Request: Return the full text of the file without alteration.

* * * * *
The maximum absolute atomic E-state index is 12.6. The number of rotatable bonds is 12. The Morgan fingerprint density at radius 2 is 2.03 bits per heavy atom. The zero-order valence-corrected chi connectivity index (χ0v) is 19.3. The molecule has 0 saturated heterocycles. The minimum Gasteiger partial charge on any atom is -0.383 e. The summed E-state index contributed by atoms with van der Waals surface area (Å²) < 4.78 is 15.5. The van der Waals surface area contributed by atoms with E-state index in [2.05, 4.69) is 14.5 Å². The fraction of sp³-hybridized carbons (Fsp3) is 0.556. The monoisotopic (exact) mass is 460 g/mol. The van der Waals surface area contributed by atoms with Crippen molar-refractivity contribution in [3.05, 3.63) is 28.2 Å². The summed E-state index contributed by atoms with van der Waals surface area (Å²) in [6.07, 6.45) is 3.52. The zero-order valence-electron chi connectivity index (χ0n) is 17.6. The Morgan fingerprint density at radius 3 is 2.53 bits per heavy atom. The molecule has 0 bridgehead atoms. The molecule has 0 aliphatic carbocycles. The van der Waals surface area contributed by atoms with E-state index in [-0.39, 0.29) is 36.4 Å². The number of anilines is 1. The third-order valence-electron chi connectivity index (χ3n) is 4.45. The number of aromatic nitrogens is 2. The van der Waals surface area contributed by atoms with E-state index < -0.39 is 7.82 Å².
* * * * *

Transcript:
The maximum absolute atomic E-state index is 12.6. The number of rotatable bonds is 12. The Morgan fingerprint density at radius 2 is 2.03 bits per heavy atom. The zero-order valence-corrected chi connectivity index (χ0v) is 19.3. The molecule has 0 saturated heterocycles. The minimum Gasteiger partial charge on any atom is -0.383 e. The summed E-state index contributed by atoms with van der Waals surface area (Å²) < 4.78 is 15.5. The van der Waals surface area contributed by atoms with E-state index in [2.05, 4.69) is 14.5 Å². The fraction of sp³-hybridized carbons (Fsp3) is 0.556. The monoisotopic (exact) mass is 460 g/mol. The van der Waals surface area contributed by atoms with Crippen molar-refractivity contribution in [3.05, 3.63) is 28.2 Å². The summed E-state index contributed by atoms with van der Waals surface area (Å²) in [6.07, 6.45) is 3.52. The zero-order valence-electron chi connectivity index (χ0n) is 17.6. The Morgan fingerprint density at radius 3 is 2.53 bits per heavy atom. The molecule has 0 bridgehead atoms. The molecule has 0 aliphatic carbocycles. The van der Waals surface area contributed by atoms with E-state index in [-0.39, 0.29) is 36.4 Å². The number of anilines is 1. The third-order valence-electron chi connectivity index (χ3n) is 4.45. The number of aromatic nitrogens is 2. The van der Waals surface area contributed by atoms with E-state index < -0.39 is 7.82 Å².